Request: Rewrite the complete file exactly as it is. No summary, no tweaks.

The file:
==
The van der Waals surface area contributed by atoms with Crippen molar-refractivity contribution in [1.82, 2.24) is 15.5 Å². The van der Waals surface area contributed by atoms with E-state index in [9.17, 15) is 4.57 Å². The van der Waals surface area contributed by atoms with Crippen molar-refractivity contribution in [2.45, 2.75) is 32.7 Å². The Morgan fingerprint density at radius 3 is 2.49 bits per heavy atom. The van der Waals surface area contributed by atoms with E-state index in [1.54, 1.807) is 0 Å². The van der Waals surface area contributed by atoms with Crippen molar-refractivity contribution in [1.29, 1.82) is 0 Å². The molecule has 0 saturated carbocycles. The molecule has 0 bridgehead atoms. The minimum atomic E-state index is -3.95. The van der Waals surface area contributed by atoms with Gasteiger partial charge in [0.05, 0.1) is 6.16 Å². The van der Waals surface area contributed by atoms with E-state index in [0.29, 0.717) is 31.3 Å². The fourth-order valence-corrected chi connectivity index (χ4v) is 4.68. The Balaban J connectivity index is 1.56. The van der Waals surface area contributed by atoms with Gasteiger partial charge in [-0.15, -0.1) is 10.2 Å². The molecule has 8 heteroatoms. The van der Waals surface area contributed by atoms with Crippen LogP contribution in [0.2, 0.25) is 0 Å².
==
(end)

The van der Waals surface area contributed by atoms with Crippen molar-refractivity contribution in [1.82, 2.24) is 15.5 Å². The van der Waals surface area contributed by atoms with E-state index in [9.17, 15) is 4.57 Å². The van der Waals surface area contributed by atoms with Crippen molar-refractivity contribution in [2.45, 2.75) is 32.7 Å². The Morgan fingerprint density at radius 3 is 2.49 bits per heavy atom. The van der Waals surface area contributed by atoms with E-state index in [1.54, 1.807) is 0 Å². The van der Waals surface area contributed by atoms with Crippen molar-refractivity contribution in [1.29, 1.82) is 0 Å². The molecule has 0 saturated carbocycles. The molecule has 0 bridgehead atoms. The minimum atomic E-state index is -3.95. The van der Waals surface area contributed by atoms with Gasteiger partial charge in [0.05, 0.1) is 6.16 Å². The van der Waals surface area contributed by atoms with E-state index in [0.29, 0.717) is 31.3 Å². The fourth-order valence-corrected chi connectivity index (χ4v) is 4.68. The Balaban J connectivity index is 1.56. The van der Waals surface area contributed by atoms with Gasteiger partial charge in [-0.15, -0.1) is 10.2 Å². The molecule has 8 heteroatoms. The van der Waals surface area contributed by atoms with Crippen LogP contribution in [0.2, 0.25) is 0 Å².